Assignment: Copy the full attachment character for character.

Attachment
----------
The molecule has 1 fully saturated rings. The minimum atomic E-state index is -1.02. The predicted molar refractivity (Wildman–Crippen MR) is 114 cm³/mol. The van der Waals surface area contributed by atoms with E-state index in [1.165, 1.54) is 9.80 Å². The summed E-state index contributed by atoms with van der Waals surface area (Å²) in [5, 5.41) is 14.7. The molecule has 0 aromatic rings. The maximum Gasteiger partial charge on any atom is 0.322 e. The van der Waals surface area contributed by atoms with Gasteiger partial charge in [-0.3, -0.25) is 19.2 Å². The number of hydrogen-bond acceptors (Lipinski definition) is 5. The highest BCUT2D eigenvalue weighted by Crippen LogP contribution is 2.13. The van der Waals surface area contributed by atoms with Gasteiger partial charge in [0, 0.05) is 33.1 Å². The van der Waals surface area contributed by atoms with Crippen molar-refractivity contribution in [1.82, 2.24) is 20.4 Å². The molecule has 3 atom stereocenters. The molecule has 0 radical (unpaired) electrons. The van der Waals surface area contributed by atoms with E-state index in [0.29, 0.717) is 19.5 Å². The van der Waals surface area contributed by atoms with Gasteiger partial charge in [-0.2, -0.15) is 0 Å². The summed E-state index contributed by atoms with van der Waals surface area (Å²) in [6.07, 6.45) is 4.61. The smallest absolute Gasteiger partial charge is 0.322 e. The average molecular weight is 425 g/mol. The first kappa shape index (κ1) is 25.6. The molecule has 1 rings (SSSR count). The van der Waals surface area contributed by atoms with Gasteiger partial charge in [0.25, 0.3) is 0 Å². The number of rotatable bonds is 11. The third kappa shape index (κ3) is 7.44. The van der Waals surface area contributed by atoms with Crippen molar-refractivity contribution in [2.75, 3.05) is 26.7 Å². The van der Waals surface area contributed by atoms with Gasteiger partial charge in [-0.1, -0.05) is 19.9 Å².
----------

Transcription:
The molecule has 1 fully saturated rings. The minimum atomic E-state index is -1.02. The predicted molar refractivity (Wildman–Crippen MR) is 114 cm³/mol. The van der Waals surface area contributed by atoms with E-state index in [1.165, 1.54) is 9.80 Å². The summed E-state index contributed by atoms with van der Waals surface area (Å²) in [5, 5.41) is 14.7. The molecule has 0 aromatic rings. The maximum Gasteiger partial charge on any atom is 0.322 e. The van der Waals surface area contributed by atoms with Gasteiger partial charge in [-0.3, -0.25) is 19.2 Å². The number of hydrogen-bond acceptors (Lipinski definition) is 5. The highest BCUT2D eigenvalue weighted by Crippen LogP contribution is 2.13. The van der Waals surface area contributed by atoms with Gasteiger partial charge in [0, 0.05) is 33.1 Å². The van der Waals surface area contributed by atoms with Crippen molar-refractivity contribution in [1.82, 2.24) is 20.4 Å². The molecule has 3 atom stereocenters. The molecule has 0 radical (unpaired) electrons. The van der Waals surface area contributed by atoms with E-state index in [0.29, 0.717) is 19.5 Å². The van der Waals surface area contributed by atoms with Gasteiger partial charge in [-0.2, -0.15) is 0 Å². The summed E-state index contributed by atoms with van der Waals surface area (Å²) in [6.07, 6.45) is 4.61. The smallest absolute Gasteiger partial charge is 0.322 e. The average molecular weight is 425 g/mol. The first kappa shape index (κ1) is 25.6. The molecule has 1 rings (SSSR count). The van der Waals surface area contributed by atoms with Gasteiger partial charge in [0.25, 0.3) is 0 Å². The number of rotatable bonds is 11. The third kappa shape index (κ3) is 7.44. The van der Waals surface area contributed by atoms with Crippen molar-refractivity contribution in [2.75, 3.05) is 26.7 Å². The van der Waals surface area contributed by atoms with Gasteiger partial charge in [-0.1, -0.05) is 19.9 Å².